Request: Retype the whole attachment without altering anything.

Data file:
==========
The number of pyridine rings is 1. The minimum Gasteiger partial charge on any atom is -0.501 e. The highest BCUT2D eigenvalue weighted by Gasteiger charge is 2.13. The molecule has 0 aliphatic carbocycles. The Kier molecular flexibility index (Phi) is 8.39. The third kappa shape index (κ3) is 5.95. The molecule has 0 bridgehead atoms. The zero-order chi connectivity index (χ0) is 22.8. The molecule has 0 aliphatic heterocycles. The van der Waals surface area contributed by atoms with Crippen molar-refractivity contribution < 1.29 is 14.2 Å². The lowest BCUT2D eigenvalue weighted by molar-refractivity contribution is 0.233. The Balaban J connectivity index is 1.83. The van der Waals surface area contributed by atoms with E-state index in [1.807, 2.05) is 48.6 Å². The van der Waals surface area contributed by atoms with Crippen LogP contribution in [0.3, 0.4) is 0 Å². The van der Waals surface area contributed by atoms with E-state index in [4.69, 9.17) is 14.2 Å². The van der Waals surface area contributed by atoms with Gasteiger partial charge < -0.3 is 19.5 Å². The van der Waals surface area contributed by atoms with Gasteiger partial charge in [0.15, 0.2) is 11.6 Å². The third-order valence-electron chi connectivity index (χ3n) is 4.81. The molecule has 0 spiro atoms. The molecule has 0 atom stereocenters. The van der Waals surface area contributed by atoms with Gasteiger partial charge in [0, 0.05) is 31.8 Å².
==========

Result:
The number of pyridine rings is 1. The minimum Gasteiger partial charge on any atom is -0.501 e. The highest BCUT2D eigenvalue weighted by Gasteiger charge is 2.13. The molecule has 0 aliphatic carbocycles. The Kier molecular flexibility index (Phi) is 8.39. The third kappa shape index (κ3) is 5.95. The molecule has 0 bridgehead atoms. The zero-order chi connectivity index (χ0) is 22.8. The molecule has 0 aliphatic heterocycles. The van der Waals surface area contributed by atoms with Crippen molar-refractivity contribution < 1.29 is 14.2 Å². The lowest BCUT2D eigenvalue weighted by molar-refractivity contribution is 0.233. The Balaban J connectivity index is 1.83. The van der Waals surface area contributed by atoms with E-state index in [1.807, 2.05) is 48.6 Å². The van der Waals surface area contributed by atoms with Crippen LogP contribution in [0.3, 0.4) is 0 Å². The van der Waals surface area contributed by atoms with E-state index in [4.69, 9.17) is 14.2 Å². The van der Waals surface area contributed by atoms with Gasteiger partial charge < -0.3 is 19.5 Å². The van der Waals surface area contributed by atoms with Gasteiger partial charge in [0.15, 0.2) is 11.6 Å². The third-order valence-electron chi connectivity index (χ3n) is 4.81. The molecule has 0 spiro atoms. The molecule has 0 atom stereocenters. The van der Waals surface area contributed by atoms with Gasteiger partial charge in [0, 0.05) is 31.8 Å².